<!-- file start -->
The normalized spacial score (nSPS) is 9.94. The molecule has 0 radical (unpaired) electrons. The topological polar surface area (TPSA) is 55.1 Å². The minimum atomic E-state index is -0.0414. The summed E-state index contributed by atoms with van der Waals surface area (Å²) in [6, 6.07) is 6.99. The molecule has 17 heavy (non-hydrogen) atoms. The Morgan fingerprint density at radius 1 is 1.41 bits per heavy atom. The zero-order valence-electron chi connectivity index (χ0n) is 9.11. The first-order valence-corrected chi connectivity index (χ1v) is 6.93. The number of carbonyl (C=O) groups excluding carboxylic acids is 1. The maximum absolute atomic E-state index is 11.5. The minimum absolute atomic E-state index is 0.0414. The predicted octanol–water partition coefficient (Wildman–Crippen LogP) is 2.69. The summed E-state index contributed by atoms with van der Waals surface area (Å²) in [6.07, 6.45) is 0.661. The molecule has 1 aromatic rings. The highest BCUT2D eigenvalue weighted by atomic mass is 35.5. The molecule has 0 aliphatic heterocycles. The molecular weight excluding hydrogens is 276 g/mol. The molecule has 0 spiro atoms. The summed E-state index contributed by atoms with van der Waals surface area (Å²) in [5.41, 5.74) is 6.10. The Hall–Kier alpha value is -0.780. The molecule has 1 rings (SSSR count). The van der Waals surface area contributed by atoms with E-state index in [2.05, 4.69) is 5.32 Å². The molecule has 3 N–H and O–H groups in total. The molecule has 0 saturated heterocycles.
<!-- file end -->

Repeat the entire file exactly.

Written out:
The normalized spacial score (nSPS) is 9.94. The molecule has 0 radical (unpaired) electrons. The topological polar surface area (TPSA) is 55.1 Å². The minimum atomic E-state index is -0.0414. The summed E-state index contributed by atoms with van der Waals surface area (Å²) in [6, 6.07) is 6.99. The molecule has 17 heavy (non-hydrogen) atoms. The Morgan fingerprint density at radius 1 is 1.41 bits per heavy atom. The zero-order valence-electron chi connectivity index (χ0n) is 9.11. The first-order valence-corrected chi connectivity index (χ1v) is 6.93. The number of carbonyl (C=O) groups excluding carboxylic acids is 1. The maximum absolute atomic E-state index is 11.5. The minimum absolute atomic E-state index is 0.0414. The predicted octanol–water partition coefficient (Wildman–Crippen LogP) is 2.69. The summed E-state index contributed by atoms with van der Waals surface area (Å²) in [6.07, 6.45) is 0.661. The molecule has 1 aromatic rings. The highest BCUT2D eigenvalue weighted by atomic mass is 35.5. The molecule has 0 aliphatic heterocycles. The molecular weight excluding hydrogens is 276 g/mol. The molecule has 0 spiro atoms. The summed E-state index contributed by atoms with van der Waals surface area (Å²) in [5.41, 5.74) is 6.10. The Hall–Kier alpha value is -0.780. The molecule has 1 rings (SSSR count). The van der Waals surface area contributed by atoms with E-state index in [2.05, 4.69) is 5.32 Å². The molecule has 3 N–H and O–H groups in total. The molecule has 0 saturated heterocycles.